THIS ABOVE ALL
Liberty to die
does God make the personís exit from life so painful?" I asked in
a letter to my longtime friend Jaya Thadani who lives half the year in
the US, and the other half in London. I havenít seen her for 40 years
but we write to each other every week. She is a devout, practising Roman
Catholic; I am an equally devout agnostic. Like all devoutly religious
people she is very touchy about questions relating to God, ritual and
life hereafter. Whenever I tread on her corns, she hits back and demands
an apology. I readily express regret and ask to be forgiven. However,
she was pleased to receive my question and answered it at some length,
enclosing an article based on the late Pope John Paulís thoughts on
Pope Paul II was in poor
health for some years before he died a few months ago. In 1984 he put
down his views on suffering in an apostolic letter, Salvifici
Doloris. I quote the first two paragraphs: "Suffering seems
inseparable from manís earthly existence. Suffering evokes compassion.
It evokes respect but it also intimidates. At the basis of all
suffering, there is the question; why? The inevitability of that
question is precisely what makes suffering distinctively human. Pain is
everywhere in the animal world. But only the suffering human being
wonders why he is suffering. And he suffers in a still deeper way if he
does not find a satisfactory answer to that question.
"Men put the question
of ĎWhy is there suffering?í not to the world, but to God. And
whereas the existence of the world opens the eyes of human souls to the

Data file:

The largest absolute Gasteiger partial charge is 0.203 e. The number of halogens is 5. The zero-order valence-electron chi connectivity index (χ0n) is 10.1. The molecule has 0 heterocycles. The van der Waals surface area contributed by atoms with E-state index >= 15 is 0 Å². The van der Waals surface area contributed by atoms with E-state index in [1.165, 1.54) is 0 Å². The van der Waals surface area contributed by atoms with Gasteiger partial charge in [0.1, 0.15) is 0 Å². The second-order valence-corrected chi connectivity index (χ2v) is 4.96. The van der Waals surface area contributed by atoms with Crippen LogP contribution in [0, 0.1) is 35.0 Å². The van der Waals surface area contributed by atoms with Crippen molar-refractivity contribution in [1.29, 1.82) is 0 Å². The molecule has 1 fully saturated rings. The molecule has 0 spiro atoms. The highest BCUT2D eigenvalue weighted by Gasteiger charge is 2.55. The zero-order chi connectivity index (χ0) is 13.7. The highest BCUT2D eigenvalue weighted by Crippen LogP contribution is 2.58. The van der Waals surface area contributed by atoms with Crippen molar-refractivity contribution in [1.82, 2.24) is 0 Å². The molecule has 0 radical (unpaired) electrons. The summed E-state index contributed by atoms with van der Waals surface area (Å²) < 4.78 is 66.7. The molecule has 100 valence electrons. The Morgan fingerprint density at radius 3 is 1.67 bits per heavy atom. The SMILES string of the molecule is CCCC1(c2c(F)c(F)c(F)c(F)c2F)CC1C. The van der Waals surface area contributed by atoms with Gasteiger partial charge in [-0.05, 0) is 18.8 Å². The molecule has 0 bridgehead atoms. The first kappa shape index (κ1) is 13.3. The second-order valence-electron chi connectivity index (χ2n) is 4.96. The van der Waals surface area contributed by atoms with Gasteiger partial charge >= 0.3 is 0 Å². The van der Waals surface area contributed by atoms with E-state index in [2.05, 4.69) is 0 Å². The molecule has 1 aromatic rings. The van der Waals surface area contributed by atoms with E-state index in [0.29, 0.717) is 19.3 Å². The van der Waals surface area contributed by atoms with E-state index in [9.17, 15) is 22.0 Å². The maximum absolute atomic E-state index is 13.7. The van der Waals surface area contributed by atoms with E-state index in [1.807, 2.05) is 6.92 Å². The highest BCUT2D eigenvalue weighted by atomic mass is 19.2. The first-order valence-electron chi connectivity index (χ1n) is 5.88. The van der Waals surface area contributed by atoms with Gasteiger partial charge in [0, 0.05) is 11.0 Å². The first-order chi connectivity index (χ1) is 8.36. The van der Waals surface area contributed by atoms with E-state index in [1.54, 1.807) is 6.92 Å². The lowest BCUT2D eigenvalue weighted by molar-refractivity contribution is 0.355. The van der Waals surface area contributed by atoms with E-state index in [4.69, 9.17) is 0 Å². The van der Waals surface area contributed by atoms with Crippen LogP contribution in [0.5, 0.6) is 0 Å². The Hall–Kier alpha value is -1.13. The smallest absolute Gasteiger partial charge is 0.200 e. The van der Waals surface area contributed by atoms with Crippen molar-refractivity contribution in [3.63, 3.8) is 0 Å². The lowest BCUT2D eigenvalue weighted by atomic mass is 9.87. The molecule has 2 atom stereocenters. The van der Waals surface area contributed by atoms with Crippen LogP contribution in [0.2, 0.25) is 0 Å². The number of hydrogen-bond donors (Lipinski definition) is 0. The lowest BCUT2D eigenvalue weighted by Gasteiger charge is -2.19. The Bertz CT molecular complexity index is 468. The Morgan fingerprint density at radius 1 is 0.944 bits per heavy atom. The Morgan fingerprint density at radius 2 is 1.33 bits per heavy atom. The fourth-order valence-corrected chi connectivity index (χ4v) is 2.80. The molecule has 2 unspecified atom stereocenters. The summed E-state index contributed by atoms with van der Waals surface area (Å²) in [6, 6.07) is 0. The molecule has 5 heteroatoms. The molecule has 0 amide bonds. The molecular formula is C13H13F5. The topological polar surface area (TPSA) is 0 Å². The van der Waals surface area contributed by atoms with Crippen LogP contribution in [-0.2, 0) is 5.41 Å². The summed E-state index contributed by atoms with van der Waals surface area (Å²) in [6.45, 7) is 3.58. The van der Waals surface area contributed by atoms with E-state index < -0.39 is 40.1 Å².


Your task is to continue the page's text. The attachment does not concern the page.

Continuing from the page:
existence of God ó to His wisdom, power and greatness ó evil and
suffering seem to obscure His image, especially during the daily drama
of so many cases of undeserved suffering, and of so many faults without
He goes on to the story of
Job, a good, God-fearing man who had done no harm to anyone in his life.
He was prosperous with farm-lands, herds of cattle and a large family of
sons and daughters. God took on a bet with Satan that no matter what
Satan did, Job would remain firm in his faith in God. So Satan deprived
him of his wealth, his family and finally inflicted his body with sores.
Job remained unflinching in his faith. So, evidently, God won the bet.
Nobody is quite sure what
Jobís story is meant to convey. I find it totally amoral. Pope Paul
found its meaning in the crucifixion of Jesus Christ ó a man who
besides harming no one cured hundreds suffering from blindness, leprosy
and other diseases. Christís last appeal when nailed on the Cross was
a cry of anguish. "My God, my God, why hast thou forsaken me?"
The Pope and all devout
Catholics find the answer to suffering in the crucifixion of Christ. He
goes on to say: "In suffering there is a concealed power which
draws a person close to Christ. When his body is gravely ill, totally
incapacitated, and the person is almost incapable of living and acting,
all the more do interior maturity and spiritual greatness become
"All suffering is, in
itself, the experience of evil. But Christ has made suffering the
firmest basis for the definitive good of eternal salvation. Man hears
Christís saving answer as he himself gradually becomes a sharer in the
sufferings of Christ. It is suffering, more than anything else, which
clears the way for the grace which transforms human souls. In suffering,